These are only a few generic suggestions, but you can come up with unique ways for your team to socialize as well. Just remember to help everyone feel safe, supported, and content in the workplace. 

3. Transform your meetings

One thing that can significantly affect your employees’ focus and workflow is unnecessary meetings. Meetings that don’t necessarily accomplish that much and don’t have a clear purpose should be avoided at all costs. This type of meeting might make your employees feel like their time isn’t being valued and could lead to frustration.

Instead of spending hours in unnecessary meetings, try to keep the whole team informed about the tasks they need to accomplish and their deadlines through emails or messaging apps like Slack. This way, you can keep track of everyone’s tasks without having to interrupt their workflow.

4. Limit overtime

Productivity guru Tim Ferriss states productivity isn’t about packing more into less time. It’s about working better which means understanding;

  1. Pareto’s Law (aka the 80/20 principle), which says that 80% of results come from 20% of the effort. This means if you can figure out which 20% is producing the results, and then only focus on those actions, you’re overall effectveness will go through the stratosphere. The law also highlights the difference between being effective by doing things that matter and efficient by doing anything (that may or may not matter) well.
  2. Parkinson’s Law, which says that work expands to fill the time available, so one should never work without explicit time boundaries.

This means if you want your team to be productive, you need a few key elements in place;

You need team members to be focusing on the 20% of activities which bring 80% of the results AND you need to give deadlines and limit hours so that they come back ready and charged for work EVERY time. 

Just because someone is working 12 to 16 hours a day, doesn’t mean that they’re effective or productive. 

Give your team, and yourself, set hours in which to work and make switching off a priority. You’re likely to see a host of benefits including increased efficiency, greater ideation and better employee engagement and morale.

“Rest is not this optional leftover activity. Work and rest are actually partners. They are like different parts of a wave. You can’t have the high without the low. The better you are at resting, the better you will be at working.”

5. Invest in Technology

Few things make people more frustrated than a broken printer right before a critical deadline or an interactive whiteboard that refuses to connect to Wi-Fi during a presentation. 

You can prevent the lion’s share of these frustrating, productivity-killing issues by ensuring that your team’s computers, VoIP and other essential software are always up-to-date—and whatever you spend on IT consulting fees will be well worth it for the productivity losses you’ll end up avoiding.

Similarly, another way to increase productivity in your company is to invest in tools and technology that can assist your employees with their tasks. This can include software, cloud computing services, and other collaboration tools that can make their jobs easier to do. 

By using Whale, for example, team members can connect to their work whenever and wherever they need it—thus decreasing disruption and increasing productivity.

6. Create a PTO-Positive Culture

Short breaks during the workday are important for productivity. But paid vacations are, too. 

Research suggests that a long vacation or shorter chunks of time off throughout the year come with a slew of benefits. 

Of course, time off helps refresh creativity and gives the brain a rest from the demands of the workplace, but it also helps people balance their work with their personal lives. And since PTO is paid, employees don’t have to worry about losing money in order to take a much-needed break. 

But here’s the kicker: almost half of the American workforce avoids using all of its available PTO.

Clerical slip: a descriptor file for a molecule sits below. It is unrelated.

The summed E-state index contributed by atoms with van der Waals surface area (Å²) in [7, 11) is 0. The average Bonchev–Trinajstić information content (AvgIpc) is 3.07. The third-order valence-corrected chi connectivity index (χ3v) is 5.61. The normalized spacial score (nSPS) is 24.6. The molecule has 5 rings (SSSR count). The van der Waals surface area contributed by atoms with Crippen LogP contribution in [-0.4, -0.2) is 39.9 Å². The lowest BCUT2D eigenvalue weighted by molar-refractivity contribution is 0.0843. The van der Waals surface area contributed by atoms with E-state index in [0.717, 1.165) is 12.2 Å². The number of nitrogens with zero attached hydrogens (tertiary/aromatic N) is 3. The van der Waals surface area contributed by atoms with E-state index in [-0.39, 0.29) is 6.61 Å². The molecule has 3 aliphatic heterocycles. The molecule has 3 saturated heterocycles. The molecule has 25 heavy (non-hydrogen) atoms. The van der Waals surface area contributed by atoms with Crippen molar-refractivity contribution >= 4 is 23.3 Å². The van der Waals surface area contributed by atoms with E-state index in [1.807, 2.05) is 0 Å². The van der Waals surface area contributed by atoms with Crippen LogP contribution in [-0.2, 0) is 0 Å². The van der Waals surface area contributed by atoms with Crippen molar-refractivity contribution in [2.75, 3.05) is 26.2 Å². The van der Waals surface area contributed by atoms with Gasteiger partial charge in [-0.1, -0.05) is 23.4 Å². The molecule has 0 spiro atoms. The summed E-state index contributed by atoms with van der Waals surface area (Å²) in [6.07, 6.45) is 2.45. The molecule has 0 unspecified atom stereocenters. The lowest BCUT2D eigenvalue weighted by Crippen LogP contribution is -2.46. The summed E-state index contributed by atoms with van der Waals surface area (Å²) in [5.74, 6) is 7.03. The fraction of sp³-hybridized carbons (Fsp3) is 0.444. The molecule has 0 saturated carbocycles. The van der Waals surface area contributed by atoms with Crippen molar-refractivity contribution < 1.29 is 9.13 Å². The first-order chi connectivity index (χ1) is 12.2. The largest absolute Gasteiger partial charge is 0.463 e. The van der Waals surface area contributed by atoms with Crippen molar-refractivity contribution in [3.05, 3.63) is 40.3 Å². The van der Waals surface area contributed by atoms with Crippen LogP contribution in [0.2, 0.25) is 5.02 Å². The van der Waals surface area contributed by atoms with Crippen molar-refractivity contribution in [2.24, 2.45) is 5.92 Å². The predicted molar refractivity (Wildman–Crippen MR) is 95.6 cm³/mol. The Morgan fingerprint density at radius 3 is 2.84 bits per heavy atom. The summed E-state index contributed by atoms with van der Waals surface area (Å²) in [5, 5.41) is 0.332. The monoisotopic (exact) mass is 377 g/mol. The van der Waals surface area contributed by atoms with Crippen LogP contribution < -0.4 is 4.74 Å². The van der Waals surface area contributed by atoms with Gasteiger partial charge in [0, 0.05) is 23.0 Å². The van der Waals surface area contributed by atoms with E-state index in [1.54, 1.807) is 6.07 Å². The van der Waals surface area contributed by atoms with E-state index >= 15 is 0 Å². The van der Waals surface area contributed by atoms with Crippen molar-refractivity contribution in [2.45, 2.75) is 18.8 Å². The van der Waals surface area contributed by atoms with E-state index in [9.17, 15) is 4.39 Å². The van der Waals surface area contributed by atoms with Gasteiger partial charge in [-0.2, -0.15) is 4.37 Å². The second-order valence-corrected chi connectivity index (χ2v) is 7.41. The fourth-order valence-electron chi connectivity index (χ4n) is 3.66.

Many employees avoid taking all their allotted days off because they feel judged for leaving during a busy time. Others feel nothing but dread at the idea of leaving work only to come back to a giant pile of things to catch up on. Some do it for both reasons. 

As an employer, you might secretly think that this is a benefit to your company—after all, when someone doesn’t take PTO, you get to benefit from uninterrupted labor. Sure, this can be good in the short term, but if employees aren’t using their PTO, then they’re at risk of burning out in the long term. 

Burnout is bad for a person’s health, and it’s also bad for your business. Burned-out employees are less productive, less focused, and more prone to making mistakes than their well-rested peers. 

Thus, try to make it a point to encourage your team members to take their PTO. 

You can support your employees by spreading out the workload or helping them wrap up tasks before a vacation so they can take PTO in peace. We also suggest sending out notifications each month that show each employee their PTO balance. This helps keep healthy breaks at the top of your team’s mind.

7. Give opportunities for learning and growth

Another simple but effective way of increasing productivity in the workplace is by offering your employees opportunities for growth.

eLearning Industry reported the following: “A study conducted by the American Society for Training & Development compared two corporate groups, where one company spent nearly three times as much as the other on organization training, and the results were startling. The group that invested more recorded a 57% increase in sales and a 37% rise in gross profit per employee. This clearly highlights the importance of investing in training and development to ensure high productivity and effective returns.”

Bottom line? Focus on the team to improve Productivity

Gallup found that highly engaged teams, comprised of workers whose well-being is valued, show 21% greater profitability and lower rates of employee turnover.

This means focusing on your team members is not just good for your team but good for you. 

If you succeed, it won’t take long for your employees to feel valued, appreciated, and respected as both colleagues and as individuals outside of work. 

Meanwhile, inside of work, the increase in productivity just might blow you away.

Readiness to Scale Assessment

Readiness to Scale Assessment

Almost everyone wants to scale their business but where to start? Take our Readiness to Scale Assessment to find out! You’ll be presented with 10 statements that correlate to one of three specific scaling stages in business.

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Bernard San Juan III is the Managing Partner of Truelogic; A digital marketing provider driving progress for businesses to thrive in the ever-evolving digital marketing space.